Our salon sees many African American men and women. Since hair weaves, relaxing and extensions are very popular in the African American community the fact that we specialize in thinning and damaged hair, people of color come to us for help and solutions.
With our African American women, the question about how often you should wash your hair comes up almost every time. I know that the texture of African American hair is coarse and curly which is naturally dry, so washing your hair too often can dry it out. However, I believe the culprit is the shampoo and conditioner used, not the frequency of the wash and conditioning.
Hear me out, your hair’s pH balance plays a vital role in hair health and hair growth. pH is the measurement of how acidic or alkaline a substance is, it is measured on a scale from 0-14. Substances between 0-6.9 are acidic, 7 is neutral and 7.1-14 is alkaline. Human hair has a pH 3.67 and the scalp, scalp oils and sebum have a pH balance of 5.5.
In general, African-American hair requires the utmost care because of its curly, course texture. This hair type is prone to dryness and breakage. Having curly hair means the cuticle is already partially open. In general, the curlier the hair texture the less moisture its strand hold. For curlier textures, the hair’s natural oils do not move down the super curly strands, with African American hair the hair is so course oils can’t lubricate the full length the hair strand. As a result, the hair becomes dry and brittle and breaks easily making it necessary to use a pH balanced shampoo and conditioner.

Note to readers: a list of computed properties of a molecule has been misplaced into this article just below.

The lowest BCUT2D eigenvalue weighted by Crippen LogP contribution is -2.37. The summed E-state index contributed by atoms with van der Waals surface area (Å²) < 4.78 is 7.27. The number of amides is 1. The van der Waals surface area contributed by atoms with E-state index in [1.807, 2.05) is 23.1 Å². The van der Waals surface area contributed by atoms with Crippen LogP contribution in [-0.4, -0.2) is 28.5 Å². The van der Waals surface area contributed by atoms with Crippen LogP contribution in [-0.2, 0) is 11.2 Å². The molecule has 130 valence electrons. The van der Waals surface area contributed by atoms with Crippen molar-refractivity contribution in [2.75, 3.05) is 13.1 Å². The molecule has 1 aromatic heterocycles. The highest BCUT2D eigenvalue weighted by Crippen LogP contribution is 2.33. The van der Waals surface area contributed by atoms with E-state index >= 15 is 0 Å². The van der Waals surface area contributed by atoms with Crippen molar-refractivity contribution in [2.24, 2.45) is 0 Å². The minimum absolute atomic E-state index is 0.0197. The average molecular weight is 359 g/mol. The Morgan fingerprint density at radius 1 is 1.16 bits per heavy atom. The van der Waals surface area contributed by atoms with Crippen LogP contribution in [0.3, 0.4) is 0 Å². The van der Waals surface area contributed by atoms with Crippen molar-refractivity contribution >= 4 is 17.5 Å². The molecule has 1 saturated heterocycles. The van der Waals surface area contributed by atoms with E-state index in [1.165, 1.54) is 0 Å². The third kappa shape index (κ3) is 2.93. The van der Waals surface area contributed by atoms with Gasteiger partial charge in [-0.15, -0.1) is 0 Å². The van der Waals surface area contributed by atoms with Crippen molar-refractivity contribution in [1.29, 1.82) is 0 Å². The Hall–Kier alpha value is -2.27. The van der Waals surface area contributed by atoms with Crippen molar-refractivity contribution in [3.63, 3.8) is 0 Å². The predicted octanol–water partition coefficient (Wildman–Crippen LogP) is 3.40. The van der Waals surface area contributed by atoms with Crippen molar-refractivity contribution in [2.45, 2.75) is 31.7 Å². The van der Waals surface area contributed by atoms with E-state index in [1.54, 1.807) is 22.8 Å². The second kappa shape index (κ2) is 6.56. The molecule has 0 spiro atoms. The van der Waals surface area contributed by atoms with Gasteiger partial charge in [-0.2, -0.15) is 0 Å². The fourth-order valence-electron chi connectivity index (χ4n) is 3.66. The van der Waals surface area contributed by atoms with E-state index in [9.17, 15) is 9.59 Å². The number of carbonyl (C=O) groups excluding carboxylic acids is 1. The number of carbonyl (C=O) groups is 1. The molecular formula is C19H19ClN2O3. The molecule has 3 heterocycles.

To compound the problem, many African American women relax and/or dye their hair which throws off the pH balance. Anything that throws off your pH balance will affect your hair’s ability to retain its strength and behavior. Relaxing and/or dyeing your hair is first treated with a highly alkali substance to expose and change the hair’s cuticle, then it was neutralized with a highly acidic substance to flatten the cuticle again. This is a damaging process. To keep your strands in good shape slightly acidic hair products are needed to keep the hair cuticle lying flat and minimizing the frizz and brittleness, meaning a shampoo that is pH balanced to 4.0 to 6.0.
Your hair and scalp will pick up dirt from the environment and if you use product it will pick up more dirt and grime. Even if you don’t use a lot of oils or use oils daily, your hair is still getting dirty. African American hair needs moisture, including moisture from water. So it stands to reason that people of color should wash their hair more often.
Stay away from shampoos that are too alkaline meaning anything with a pH higher than 6.0 because will strip the natural oils and sebum and may increase friction and cause frizz, hair breakage, tangling and lead to hair loss. Keeping your hair and scalp at its natural acidity will promote healthy hair growth, leaves the cuticle closed and prevent bacteria and fungi on the scalp. Also stay away from shampoos that contain petroleum or drying sulfates such as sodium lauryl sulfate, in order to grow healthy hair, you need a clean scalp. Washing your more frequently with the right pH balanced shampoo daily then conditioning is the best routine to ensure your hair holds moisture and maintains its natural sebum. Sebum is your hairs natural conditioner that gives your hair moisture. Moisture is vital to the health of African American hair.
Pay close attention to your current hair products and read the labels. If they do not have the pH balance on the label, then they should be tested If your shampoo is more than 6.0 pH stop using it.
If you are looking for the right pH balanced shampoo for African American hair, reach out to Images International at 248.540.0900.